Celebrating the 200th Anniversary of the Battle of Trafalgar

or a light ship's longest journey

 

One very stormy wet morning in October 2005 - on the 21st to be exact - I got up too early and drove to Penzance in Cornwall. "Why" you ask? Well the 21st of October 2005 was the 200th Anniversary of the Battle of Trafalgar and the death of Lord Nelson. So there were celebrations going on all over England. And Penzance had a very special attraction:

 

 The German Lightship Bürgermeister O'swald or Elbe 1

 

 

On Sunday the 16th of October 2005 the Red Lady left her berth in the Fischereihafen in Cuxhaven and began the long trip across the English channel to Penzance. They made a stop on the Island of Helgoland to take advantage of the cheaper fuel there (Helgoland is a Duty Free Zone). Then they were off on the trip of a lifetime.

The lightship had never been this far from home. But she stood up to the long trip and arrived off Penzance in the evening on the 20th of October. The sea had been choppy and the "Lightship of Storms" had ample opportunity to live up to her pet-name.

Three Captains, Klaus Gerber, Charly Behrensen and Dieter Weber, took it in turns to take charge of the ship as she made her way towards Cornwall. They had their work cut out and progress initially was slow. At one time Klaus Gerber told his wife "we are only making two miles over ground".

The 27 strong crew and the guests on board had to learn to live with choppy conditions.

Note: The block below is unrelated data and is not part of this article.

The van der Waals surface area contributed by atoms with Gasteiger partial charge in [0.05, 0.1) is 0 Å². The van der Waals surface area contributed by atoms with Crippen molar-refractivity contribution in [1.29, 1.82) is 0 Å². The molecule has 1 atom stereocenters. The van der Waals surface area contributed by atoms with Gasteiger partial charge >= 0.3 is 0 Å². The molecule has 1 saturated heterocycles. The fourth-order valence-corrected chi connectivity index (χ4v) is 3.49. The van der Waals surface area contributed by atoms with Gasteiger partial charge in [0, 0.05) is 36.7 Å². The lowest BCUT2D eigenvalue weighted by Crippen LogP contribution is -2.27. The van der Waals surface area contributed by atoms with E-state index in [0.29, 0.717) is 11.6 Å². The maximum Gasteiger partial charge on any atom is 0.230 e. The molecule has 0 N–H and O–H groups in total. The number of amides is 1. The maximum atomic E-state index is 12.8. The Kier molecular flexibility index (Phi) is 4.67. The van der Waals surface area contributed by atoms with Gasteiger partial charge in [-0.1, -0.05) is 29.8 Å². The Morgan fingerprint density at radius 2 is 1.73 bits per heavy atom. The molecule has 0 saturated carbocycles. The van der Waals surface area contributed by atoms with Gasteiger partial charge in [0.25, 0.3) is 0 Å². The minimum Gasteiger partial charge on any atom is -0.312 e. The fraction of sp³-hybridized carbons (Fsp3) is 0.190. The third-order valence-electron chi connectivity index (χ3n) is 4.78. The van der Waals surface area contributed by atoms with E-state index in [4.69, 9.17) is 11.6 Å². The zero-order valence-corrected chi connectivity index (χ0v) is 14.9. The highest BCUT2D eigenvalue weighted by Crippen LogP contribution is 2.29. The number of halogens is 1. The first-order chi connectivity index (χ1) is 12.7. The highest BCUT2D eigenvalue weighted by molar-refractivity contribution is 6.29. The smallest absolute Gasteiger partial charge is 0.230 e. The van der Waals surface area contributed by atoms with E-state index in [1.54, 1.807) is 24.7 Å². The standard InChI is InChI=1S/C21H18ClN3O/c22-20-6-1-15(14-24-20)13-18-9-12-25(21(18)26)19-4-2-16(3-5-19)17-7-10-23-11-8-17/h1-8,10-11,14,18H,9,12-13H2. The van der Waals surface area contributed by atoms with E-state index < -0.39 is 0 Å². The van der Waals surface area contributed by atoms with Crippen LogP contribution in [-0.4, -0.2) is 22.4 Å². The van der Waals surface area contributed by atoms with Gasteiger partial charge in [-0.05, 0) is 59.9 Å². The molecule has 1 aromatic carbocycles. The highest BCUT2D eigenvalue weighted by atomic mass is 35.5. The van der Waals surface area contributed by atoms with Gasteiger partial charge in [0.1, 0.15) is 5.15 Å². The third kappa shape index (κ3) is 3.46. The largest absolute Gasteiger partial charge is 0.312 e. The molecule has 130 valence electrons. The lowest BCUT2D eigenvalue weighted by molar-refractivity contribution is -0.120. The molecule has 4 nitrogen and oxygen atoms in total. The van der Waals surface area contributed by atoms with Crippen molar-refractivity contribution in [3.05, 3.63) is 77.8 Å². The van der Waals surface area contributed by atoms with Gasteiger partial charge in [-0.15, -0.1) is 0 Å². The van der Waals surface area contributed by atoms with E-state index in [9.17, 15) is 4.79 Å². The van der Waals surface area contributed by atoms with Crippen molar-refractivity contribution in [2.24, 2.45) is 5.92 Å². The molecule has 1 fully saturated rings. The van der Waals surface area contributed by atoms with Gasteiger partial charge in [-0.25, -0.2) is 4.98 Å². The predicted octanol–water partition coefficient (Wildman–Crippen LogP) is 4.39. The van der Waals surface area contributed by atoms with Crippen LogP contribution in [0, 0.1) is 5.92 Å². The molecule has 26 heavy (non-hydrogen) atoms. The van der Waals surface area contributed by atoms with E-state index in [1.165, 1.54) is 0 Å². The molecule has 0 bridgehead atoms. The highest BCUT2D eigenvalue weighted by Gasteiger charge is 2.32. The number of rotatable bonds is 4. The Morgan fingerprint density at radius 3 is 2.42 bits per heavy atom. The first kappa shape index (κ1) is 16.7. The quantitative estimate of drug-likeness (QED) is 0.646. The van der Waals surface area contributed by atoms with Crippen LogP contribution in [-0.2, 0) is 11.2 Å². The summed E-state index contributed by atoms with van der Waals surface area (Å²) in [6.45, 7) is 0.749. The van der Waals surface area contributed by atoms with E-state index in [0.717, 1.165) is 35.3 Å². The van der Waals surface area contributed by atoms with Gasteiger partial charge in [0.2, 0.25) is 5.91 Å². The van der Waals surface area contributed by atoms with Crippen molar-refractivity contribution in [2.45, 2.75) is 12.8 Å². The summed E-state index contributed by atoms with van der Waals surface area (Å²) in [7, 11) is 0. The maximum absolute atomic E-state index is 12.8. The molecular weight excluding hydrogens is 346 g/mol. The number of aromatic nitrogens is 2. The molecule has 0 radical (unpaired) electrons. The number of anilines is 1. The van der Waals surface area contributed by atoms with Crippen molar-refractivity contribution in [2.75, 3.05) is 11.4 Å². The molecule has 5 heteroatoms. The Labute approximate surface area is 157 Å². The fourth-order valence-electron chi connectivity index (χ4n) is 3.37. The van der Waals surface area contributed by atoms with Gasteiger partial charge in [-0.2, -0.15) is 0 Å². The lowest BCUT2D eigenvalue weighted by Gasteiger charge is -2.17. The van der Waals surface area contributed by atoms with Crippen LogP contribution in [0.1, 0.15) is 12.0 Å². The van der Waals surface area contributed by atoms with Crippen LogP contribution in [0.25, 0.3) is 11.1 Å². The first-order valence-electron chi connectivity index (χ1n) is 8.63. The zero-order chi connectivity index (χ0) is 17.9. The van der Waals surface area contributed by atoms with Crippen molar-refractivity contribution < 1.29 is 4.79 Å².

"Towards the end we made fantastic progress" explains Dieter Allers, a film maker from Cuxhaven, who - together with his friend and colleague - is on board to make a film about this historic journey. They slept well, even when the waves topped 4 metres. Only in the mornings acrobatic capabilities where required for the "dance in the shower".

The amateur radio equipment on board was well in use too. Uwe Wensauer (DK1KQ) - radio amateur and member of the crew - had installed his equipment in the radio shack and together with Eddie - who had paid for the trip to be able to use the radio - they had many contacts with fellow amateurs.

 

 

 

 

 

Some of the local amateurs from Penzance even visited the ship to meet the intrepid sailors.

 

 

 

 

 

 

 

 

 

 

 

Elbe 1 arrived off the coast of Cornwall late on Thursday afternoon after 5 days of sailing. She had to wait for two hours, while the harbour in Penzance was cleared. At about seven o'clock Elbe 1 was finally allowed to enter the harbour through the gates. A place was cleared for her right on the quay.

 

 

 

 

 

 

 

 

 

 

 

 

 

 

 

 

 

 

 

 

 

 

The harbour was busy and bound to get busier on Friday and Saturday - two more traditional ship were expected. The British schooner "Earl of Pembroke" and the Cornish three masted bark "Recouvrance" will also be moored inside the harbour walls. 

 

 

 

 

 

 

The lightship was soon surrounded by all the busy activities of a harbour getting ready to celebrate.

 

 

 

 

 

 

 

 

 

 

 

 

 

 

 

 

 

 

 

And of course the crew expected some celebrations on board too. They were well prepared for all their own needs and those of their guests.

 

 

 

 

 

 

 

 

 

 

 

 

 

 

 

 

 

This is of course only part of what was on offer when the high society was about to visit the ship.

 

 

The top deck of the ship is all ready for the celebrations. The beer is cold, the crisps are waiting, the cake just needs uncovering ...

 

 

 

 

 

 

 

 

 

 

 

 

 

 

 

 

 

 

 

 

So now the ship was ready for:

 

 

 

 

Sadly I had to leave before the reception to get back home. But I am sure it was a great success.

 

Hopefully we will be able to link to other more detailed reports soon!

 

... Watch this space! ...

 

 

 

 

 

 

 

Für alle deutschsprachigen Freunde ... hier  ist der Artikel auch in Deutsch


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